@pnelson what do you believe is NOT designed in biology? If you believe everything in biology is designed, is it scientifically useless?
I know you’ve gotten a lot of interest from this one statement, but I find this very interesting.
Let’s say I have a dogmatic position that God, an infinite intelligence, is the ‘creator of heaven and earth, of all things visible and invisible.’
I grant you this is not very scientifically useful.
But now let’s say that I think there are two classes of things, things created by an infinite intelligence with the involvement of a finite intelligence (cars, computers, i-Phones, etc.) and things created by an infinite intelligence without the involvement of a finite intelligence (rocks, stars, snowflakes, clouds).
I can’t think of a way to set up a scientific program to test for infinite intelligence, because I would believe a piori that the test would only be right if it got a positive result. That would make it very hard to calibrate.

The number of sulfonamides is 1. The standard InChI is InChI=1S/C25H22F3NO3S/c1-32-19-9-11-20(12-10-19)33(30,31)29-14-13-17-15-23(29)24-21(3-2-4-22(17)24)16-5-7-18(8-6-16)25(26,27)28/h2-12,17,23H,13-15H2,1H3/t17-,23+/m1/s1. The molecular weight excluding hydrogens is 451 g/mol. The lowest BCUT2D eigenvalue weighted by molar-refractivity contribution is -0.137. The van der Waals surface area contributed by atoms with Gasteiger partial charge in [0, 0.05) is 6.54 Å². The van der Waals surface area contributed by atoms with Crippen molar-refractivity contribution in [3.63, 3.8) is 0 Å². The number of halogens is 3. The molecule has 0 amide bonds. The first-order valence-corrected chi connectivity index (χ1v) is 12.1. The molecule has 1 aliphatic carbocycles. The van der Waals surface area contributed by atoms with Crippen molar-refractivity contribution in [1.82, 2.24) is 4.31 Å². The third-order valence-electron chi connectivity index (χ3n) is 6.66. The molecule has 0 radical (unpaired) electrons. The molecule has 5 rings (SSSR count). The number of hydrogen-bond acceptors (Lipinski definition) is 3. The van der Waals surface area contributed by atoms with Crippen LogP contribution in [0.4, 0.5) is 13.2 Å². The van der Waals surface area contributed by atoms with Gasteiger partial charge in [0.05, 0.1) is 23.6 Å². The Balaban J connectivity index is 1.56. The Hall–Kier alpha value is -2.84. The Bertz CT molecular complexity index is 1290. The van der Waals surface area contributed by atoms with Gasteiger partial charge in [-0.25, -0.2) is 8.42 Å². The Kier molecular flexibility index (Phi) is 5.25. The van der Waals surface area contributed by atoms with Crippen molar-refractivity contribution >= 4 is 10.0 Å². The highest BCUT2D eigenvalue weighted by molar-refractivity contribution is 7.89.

Do you think I could set up a scientific program to test for finite intelligence? Maybe I think aliens might have been involved with starting life on Earth. Some of the people who have historically proposed this as a possibility were no slouches.
Do you think some of the work of the ID community could become useful here? Maybe specified complexity (somewhat modified) could be used to test for the influence of a finite intelligence?
If so, maybe ID could be employed by someone who shares my faith, but the ID tests could only ever find finite intelligence. This is because rocks don’t have specified complexity (or the other criteria) and I nevertheless believe that God made rocks, so I think all those tests are bad for detecting God (infinite intelligence).